The Bionic Ear

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Anthony Cignarella is just your average 31 year-old academic. He has a degree in Applied Science (Occupational Therapy), a Masters in Nursing and an avid piano player.  But what’s not so average is that fact that he was born with a severe hearing impairment.

Originally from Sydney, the Melbourne-based Intensive Care Nurse, clinical educator and university lecturer may be a self-confessed over-achiever. But Anthony says that he owes much of his success in overcoming the challenges of his hearing loss to early intervention and the support of his family, friends, teachers, peers and of course hard work, persistence and self-determination.

Surprisingly, it wasn’t until Anthony attended preschool at the age of three that a problem was identified.  “Apparently I didn’t pay much attention during story time,” he said.

Anthony was then referred to an ENT surgeon and formally diagnosed with a congenital sensorineural hearing impairment as a result of Mondini Syndrome – a malformation of the cochlear in the inner ear.  He was fitted with hearing aids and referred to The Shepherd Centre for intensive early intervention in speech recognition and hearing.

Unfortunately, in June 1999, Anthony’s hearing deteriorated to a profound loss.  His world plunged into silence and life was suddenly very different.  As a result, Anthony was referred to the Sydney Cochlear Implant Centre to meet Cochlear Implant Surgeon, Associate Professor Katherine Birman.  Following a six-month period of extensive candidacy evaluation, he received his ultimate Christmas present – the gift of sound.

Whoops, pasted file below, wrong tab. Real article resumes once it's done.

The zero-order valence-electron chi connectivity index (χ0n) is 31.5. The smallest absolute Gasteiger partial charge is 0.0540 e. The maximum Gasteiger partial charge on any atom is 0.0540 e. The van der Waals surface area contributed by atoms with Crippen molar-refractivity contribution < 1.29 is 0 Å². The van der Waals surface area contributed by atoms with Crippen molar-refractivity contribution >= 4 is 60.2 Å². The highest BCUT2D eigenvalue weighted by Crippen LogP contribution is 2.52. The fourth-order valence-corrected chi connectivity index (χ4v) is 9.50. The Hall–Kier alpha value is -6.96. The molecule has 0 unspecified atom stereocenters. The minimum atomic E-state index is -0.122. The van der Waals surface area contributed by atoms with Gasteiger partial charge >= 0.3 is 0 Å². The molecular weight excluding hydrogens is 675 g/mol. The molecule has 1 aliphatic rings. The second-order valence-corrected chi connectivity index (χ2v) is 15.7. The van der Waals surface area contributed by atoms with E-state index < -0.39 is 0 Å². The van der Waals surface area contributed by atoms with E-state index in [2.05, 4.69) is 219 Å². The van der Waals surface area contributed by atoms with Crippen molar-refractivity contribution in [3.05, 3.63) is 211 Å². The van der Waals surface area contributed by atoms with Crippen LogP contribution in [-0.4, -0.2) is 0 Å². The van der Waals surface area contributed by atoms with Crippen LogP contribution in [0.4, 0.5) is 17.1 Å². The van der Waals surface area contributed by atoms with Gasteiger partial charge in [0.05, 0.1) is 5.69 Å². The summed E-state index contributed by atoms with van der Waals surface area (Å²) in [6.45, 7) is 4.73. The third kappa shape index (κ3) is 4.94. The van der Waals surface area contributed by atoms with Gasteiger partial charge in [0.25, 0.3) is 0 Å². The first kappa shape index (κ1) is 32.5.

Anthony was amongst the very first group of adolescents in Australia to receive the Bionic Ear.  However, this was no easy task.  Headaches and an inability to distinguish daily sounds were commonplace.

“It was isolating at times,” he says.

“There’s a difference between hearing and listening. To listen, I had to concentrate hard and lip-read all day – it was exhausting.” 

Despite the difficulties, Anthony attended mainstream schooling from K-12, completing the NSW HSC in 2002.  During this time he also joined St. John Ambulance (NSW) providing volunteer first aid at large community events.  He has served at the Sydney 2000 Olympic Games as well as providing pre-hospital care during the Black Saturday Victorian Bushfire Emergency.

Anthony continues to undertake advocacy work for The Shepherd Centre and Cochlear Implant Centre as well as community education during hearing awareness week and stresses “not to take your ears for granted, see an audiologist if you’re having trouble hearing”.

He wanted to ensure that all people with disabilities or life challenges knew that hurdles could be overcome with hard work and determination. “There were many barriers to overcome,” he says. “I hope that my journey will inspire and encourage people of all ages and walks of life to conquer their goals even in the face of adversity with determination, persistence and patience; if I can do it so can you.”  

Anthony also sings the praises of Cochlear Implant inventor Professor Graeme Clark. “He’s done such a remarkable thing to be able to offer other people a second chance. I wouldn’t have been able to pursue this career if it wasn’t for his vision to break the silence of many worlds.  Losing a sense, only to have it brought back, is a priceless gift.”

And speaking of music, does he still play the piano? “Of course,” he smiles. “It keeps me out of trouble, but only when I can find the time.”

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